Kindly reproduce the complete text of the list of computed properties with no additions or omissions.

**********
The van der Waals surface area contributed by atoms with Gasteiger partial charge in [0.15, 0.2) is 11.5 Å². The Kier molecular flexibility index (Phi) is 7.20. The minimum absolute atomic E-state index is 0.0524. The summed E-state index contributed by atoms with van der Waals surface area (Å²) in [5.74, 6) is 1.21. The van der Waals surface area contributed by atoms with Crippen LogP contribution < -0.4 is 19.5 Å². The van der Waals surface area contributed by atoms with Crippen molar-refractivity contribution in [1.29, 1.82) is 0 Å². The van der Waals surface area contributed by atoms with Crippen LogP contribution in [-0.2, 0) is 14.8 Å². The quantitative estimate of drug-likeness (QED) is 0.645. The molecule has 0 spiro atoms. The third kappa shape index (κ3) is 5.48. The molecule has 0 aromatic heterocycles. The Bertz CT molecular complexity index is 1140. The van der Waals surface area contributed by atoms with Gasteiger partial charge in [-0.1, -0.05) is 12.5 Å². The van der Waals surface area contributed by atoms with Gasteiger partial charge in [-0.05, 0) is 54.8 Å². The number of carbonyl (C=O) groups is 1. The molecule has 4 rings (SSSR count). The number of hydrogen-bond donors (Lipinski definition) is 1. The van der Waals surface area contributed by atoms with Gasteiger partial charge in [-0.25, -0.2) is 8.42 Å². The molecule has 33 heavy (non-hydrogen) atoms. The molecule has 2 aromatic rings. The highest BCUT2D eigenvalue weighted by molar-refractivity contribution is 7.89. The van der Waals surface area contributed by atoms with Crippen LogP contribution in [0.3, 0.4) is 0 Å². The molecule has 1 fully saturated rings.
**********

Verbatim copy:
The van der Waals surface area contributed by atoms with Gasteiger partial charge in [0.15, 0.2) is 11.5 Å². The Kier molecular flexibility index (Phi) is 7.20. The minimum absolute atomic E-state index is 0.0524. The summed E-state index contributed by atoms with van der Waals surface area (Å²) in [5.74, 6) is 1.21. The van der Waals surface area contributed by atoms with Crippen LogP contribution < -0.4 is 19.5 Å². The van der Waals surface area contributed by atoms with Crippen molar-refractivity contribution in [1.29, 1.82) is 0 Å². The van der Waals surface area contributed by atoms with Crippen LogP contribution in [-0.2, 0) is 14.8 Å². The quantitative estimate of drug-likeness (QED) is 0.645. The molecule has 0 spiro atoms. The third kappa shape index (κ3) is 5.48. The molecule has 0 aromatic heterocycles. The Bertz CT molecular complexity index is 1140. The van der Waals surface area contributed by atoms with Gasteiger partial charge in [-0.1, -0.05) is 12.5 Å². The van der Waals surface area contributed by atoms with Gasteiger partial charge in [-0.05, 0) is 54.8 Å². The number of carbonyl (C=O) groups is 1. The molecule has 4 rings (SSSR count). The number of hydrogen-bond donors (Lipinski definition) is 1. The van der Waals surface area contributed by atoms with Gasteiger partial charge in [-0.25, -0.2) is 8.42 Å². The molecule has 33 heavy (non-hydrogen) atoms. The molecule has 2 aromatic rings. The highest BCUT2D eigenvalue weighted by molar-refractivity contribution is 7.89. The van der Waals surface area contributed by atoms with Crippen LogP contribution in [0.3, 0.4) is 0 Å². The molecule has 1 fully saturated rings.